New implant architecture for accelerated bone tissue regeneration proposed by Nizhny Novgorod scientists
Scientists from Nizhny Novgorod have come up with a solution for the rapid regeneration of large bone defects. Experiments on laboratory animals have already shown that bone regeneration with heterogeneous implants is twice as fast as with standard implants having a homogeneous structure.
The project is implemented by biomedical researchers at the Institute of Clinical Medicine of Lobachevsky University (Nizhny Novgorod), Privolzhsky Medical Research University (Nizhny Novgorod), and scientists at Sechenov University (Moscow), Semenov Institute of Chemical Physics, Russian Academy of Sciences (Moscow) and the Crystallography and Photonics Research Centre, Russian Academy of Sciences (Moscow).
Even using the patient's own bone does not guarantee complete closure of the defect, and bone material from another person may not engraft at all. The main goal of the project is to obtain synthetic implants with characteristics as close as possible to those of human bone. A bone model is created using 3D laser printing, its scaffold cells are seeded with the patient's stem cells, and the entire structure is implanted into the damaged area.
"The synthetic bone tissue consists of multiple cells that replicate the heterogeneous structure of bone: with large pores inside the implant and smaller ones on the surface. This structure allows blood vessels to proliferate, and the rate of scaffold biodegradation corresponds to the rate of bone repair," explained Daria Kuznetsova, Head of the Laboratory for Molecular Genetic Research at the UNN Institute of Clinical Medicine.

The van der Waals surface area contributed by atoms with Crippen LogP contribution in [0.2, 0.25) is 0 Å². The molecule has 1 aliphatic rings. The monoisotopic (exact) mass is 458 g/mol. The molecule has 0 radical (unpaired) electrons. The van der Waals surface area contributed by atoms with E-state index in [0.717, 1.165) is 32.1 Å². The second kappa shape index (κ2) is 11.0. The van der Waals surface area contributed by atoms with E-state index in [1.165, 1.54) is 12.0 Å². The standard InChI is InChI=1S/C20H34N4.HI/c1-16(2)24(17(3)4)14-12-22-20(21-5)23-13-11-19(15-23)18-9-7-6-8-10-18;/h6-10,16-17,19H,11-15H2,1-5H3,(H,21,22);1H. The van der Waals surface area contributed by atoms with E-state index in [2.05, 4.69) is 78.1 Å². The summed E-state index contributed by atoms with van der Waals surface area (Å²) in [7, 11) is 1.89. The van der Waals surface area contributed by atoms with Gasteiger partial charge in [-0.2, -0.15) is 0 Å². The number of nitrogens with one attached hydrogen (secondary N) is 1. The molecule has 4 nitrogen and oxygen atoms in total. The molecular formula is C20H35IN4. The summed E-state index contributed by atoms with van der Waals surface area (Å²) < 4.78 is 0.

In their research, the scientists recreated a fragment of a mouse skull represented by nanoscaffolds with a three-layer structure. The implants made of biocompatible lactic acid-based material were printed on a laser 3D printer at Sechenov University. The technology makes it possible to adjust the rate of biodegradation of the material so that the scaffold is decomposed as the bone recovers.
"Bone regeneration was shown by metabolic imaging and the biodegradation of the implant was assessed by fluorescence microscopy. Through a combination of these imaging techniques, we proved that the delivery of oxygen, nutrients, mineralisation and other processes are more intensive on heterogeneous scaffolds," said Daria Kuznetsova.
In the future, the authors plan to improve the composition of the synthetic bone tissue and increase the size of the scaffolds. The research was carried out as part of the federal programme "Priority 2030". The results are published in the international biomedical scientific journal Stem Cell Research & Therapy.